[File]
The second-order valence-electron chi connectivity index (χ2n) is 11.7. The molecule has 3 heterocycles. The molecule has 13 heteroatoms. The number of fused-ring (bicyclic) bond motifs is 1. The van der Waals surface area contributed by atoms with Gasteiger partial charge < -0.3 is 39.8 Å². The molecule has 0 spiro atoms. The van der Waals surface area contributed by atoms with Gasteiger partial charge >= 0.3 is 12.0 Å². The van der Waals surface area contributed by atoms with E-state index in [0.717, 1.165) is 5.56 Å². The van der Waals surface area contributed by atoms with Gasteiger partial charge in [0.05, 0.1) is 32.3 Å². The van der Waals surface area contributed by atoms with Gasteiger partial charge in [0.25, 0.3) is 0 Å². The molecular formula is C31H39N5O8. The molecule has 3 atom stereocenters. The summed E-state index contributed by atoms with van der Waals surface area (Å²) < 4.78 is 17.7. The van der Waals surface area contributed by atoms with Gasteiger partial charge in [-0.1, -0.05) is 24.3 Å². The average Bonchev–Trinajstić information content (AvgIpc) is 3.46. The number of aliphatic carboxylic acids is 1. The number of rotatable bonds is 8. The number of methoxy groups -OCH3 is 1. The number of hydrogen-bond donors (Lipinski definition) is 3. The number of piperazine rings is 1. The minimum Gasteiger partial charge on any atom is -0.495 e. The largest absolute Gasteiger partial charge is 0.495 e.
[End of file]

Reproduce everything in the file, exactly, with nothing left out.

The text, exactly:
The second-order valence-electron chi connectivity index (χ2n) is 11.7. The molecule has 3 heterocycles. The molecule has 13 heteroatoms. The number of fused-ring (bicyclic) bond motifs is 1. The van der Waals surface area contributed by atoms with Gasteiger partial charge < -0.3 is 39.8 Å². The molecule has 0 spiro atoms. The van der Waals surface area contributed by atoms with Gasteiger partial charge >= 0.3 is 12.0 Å². The van der Waals surface area contributed by atoms with E-state index in [0.717, 1.165) is 5.56 Å². The van der Waals surface area contributed by atoms with Gasteiger partial charge in [0.05, 0.1) is 32.3 Å². The van der Waals surface area contributed by atoms with Gasteiger partial charge in [0.25, 0.3) is 0 Å². The molecular formula is C31H39N5O8. The molecule has 3 atom stereocenters. The summed E-state index contributed by atoms with van der Waals surface area (Å²) < 4.78 is 17.7. The van der Waals surface area contributed by atoms with Gasteiger partial charge in [-0.1, -0.05) is 24.3 Å². The average Bonchev–Trinajstić information content (AvgIpc) is 3.46. The number of aliphatic carboxylic acids is 1. The number of rotatable bonds is 8. The number of methoxy groups -OCH3 is 1. The number of hydrogen-bond donors (Lipinski definition) is 3. The number of piperazine rings is 1. The minimum Gasteiger partial charge on any atom is -0.495 e. The largest absolute Gasteiger partial charge is 0.495 e.